• Sarah Robinson

It’s 2016. Do You Know Your Employer Brand?


No doubt most everyone has heard about Chobani founder and CEO Hamdi Ulukaya’s announcement that he would be giving all of his 2,000 full-time workers awards that could be worth up to 10% of the privately held company’s future value if it goes public or is sold. When I heard it, my immediate thought was “Wow! That’s how you build a Fiercely Loyal employer brand”

If you aren’t familiar with the term “Employer Brand” here’s a quick definition from SHRM:

An employer brand is an important part of the employee value proposition and is essentially what the organization communicates as its identity to both potential and current employees. It encompasses an organization’s mission, values, culture and personality. A positive employer brand communicates that the organization is a good employer and a great place to work. Employer brand affects recruitment of new employees, retention and engagement of current employees, and the overall perception of the organization in the market.

While the idea of having an Employer Brand isn’t new (it’s been around since the mid-1990’s), organizations are drastically shifting the way they view this concept. What was once a sole function of HR is now owned and lead from the top of the organization. Even more exciting is that these c-suite leaders are focused on building community into their Employer Brand concept.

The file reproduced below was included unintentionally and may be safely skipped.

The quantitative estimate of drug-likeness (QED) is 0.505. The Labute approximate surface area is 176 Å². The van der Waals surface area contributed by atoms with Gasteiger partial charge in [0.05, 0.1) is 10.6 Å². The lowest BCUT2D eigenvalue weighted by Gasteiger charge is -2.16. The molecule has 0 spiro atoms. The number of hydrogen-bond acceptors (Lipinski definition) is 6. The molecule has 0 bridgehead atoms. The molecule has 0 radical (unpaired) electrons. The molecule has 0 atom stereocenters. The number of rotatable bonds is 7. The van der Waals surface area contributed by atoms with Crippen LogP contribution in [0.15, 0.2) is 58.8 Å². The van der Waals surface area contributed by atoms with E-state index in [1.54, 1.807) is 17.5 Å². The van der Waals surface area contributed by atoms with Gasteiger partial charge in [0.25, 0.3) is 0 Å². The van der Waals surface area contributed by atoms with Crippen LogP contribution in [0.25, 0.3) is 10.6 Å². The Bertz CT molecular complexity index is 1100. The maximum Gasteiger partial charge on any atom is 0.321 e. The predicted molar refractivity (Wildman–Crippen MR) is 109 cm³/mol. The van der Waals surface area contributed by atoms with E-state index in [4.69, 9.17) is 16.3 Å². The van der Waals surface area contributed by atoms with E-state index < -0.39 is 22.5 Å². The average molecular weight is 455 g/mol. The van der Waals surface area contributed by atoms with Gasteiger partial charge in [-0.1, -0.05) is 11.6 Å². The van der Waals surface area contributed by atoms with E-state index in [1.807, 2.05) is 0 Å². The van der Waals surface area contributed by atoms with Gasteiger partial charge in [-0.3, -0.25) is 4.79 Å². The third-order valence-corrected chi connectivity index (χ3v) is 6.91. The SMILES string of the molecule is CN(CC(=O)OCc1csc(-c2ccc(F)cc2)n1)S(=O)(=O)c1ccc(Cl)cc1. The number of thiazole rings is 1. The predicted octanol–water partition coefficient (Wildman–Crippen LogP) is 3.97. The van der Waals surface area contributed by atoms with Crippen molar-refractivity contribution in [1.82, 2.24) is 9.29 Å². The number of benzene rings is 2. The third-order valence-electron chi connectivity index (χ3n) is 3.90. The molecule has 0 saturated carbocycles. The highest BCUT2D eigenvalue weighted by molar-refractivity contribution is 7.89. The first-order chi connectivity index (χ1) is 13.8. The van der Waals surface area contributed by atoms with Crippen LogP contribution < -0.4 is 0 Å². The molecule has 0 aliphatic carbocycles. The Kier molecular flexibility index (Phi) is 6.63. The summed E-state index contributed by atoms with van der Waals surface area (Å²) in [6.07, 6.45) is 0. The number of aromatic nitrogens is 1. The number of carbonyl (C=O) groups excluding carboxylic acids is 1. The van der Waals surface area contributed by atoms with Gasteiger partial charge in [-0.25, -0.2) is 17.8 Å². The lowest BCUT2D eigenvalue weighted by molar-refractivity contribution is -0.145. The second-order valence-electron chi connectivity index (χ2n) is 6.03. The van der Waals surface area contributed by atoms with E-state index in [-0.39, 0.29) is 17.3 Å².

Why are top leaders willing to invest their personal time in creating a cutting-edge employee value proposition? Because the competition for top talent is fiercer than ever and the cost of employee turnover is staggering (some estimates put it at 250% of annual salary). Creating a stellar Employer Brand and company culture is just smart business.

You may already be crystal clear on your Employer Brand. If so, congratulations on a job well done. If you are a little fuzzy on your Employer Brand, here are a few ideas to help bring it into focus:

  1. Ask yourself why your current people work for you and why a potential job candidate would choose to work for you over another company.

  2. Check your recruiting stats and see how many potential job candidates are referrals from current employees.

  3. Dip into any customer-facing social media streams, both formal and informal, to hear and see how your employer brand is being communicated.

  4. Poll your senior level managers and ask them to articulate your Employer Brand.

  5. Study other organizations like Google, Amtrak, UnitedHealth Group, Ritz-Carlton, LinkedIn, Marriott, Ferrero, IKEA, and Nike that have a clear and powerful Employer Brand.

What do you think are the must-have characteristics of a strong Employer Brand? Please share in the comments. I’d love to discuss@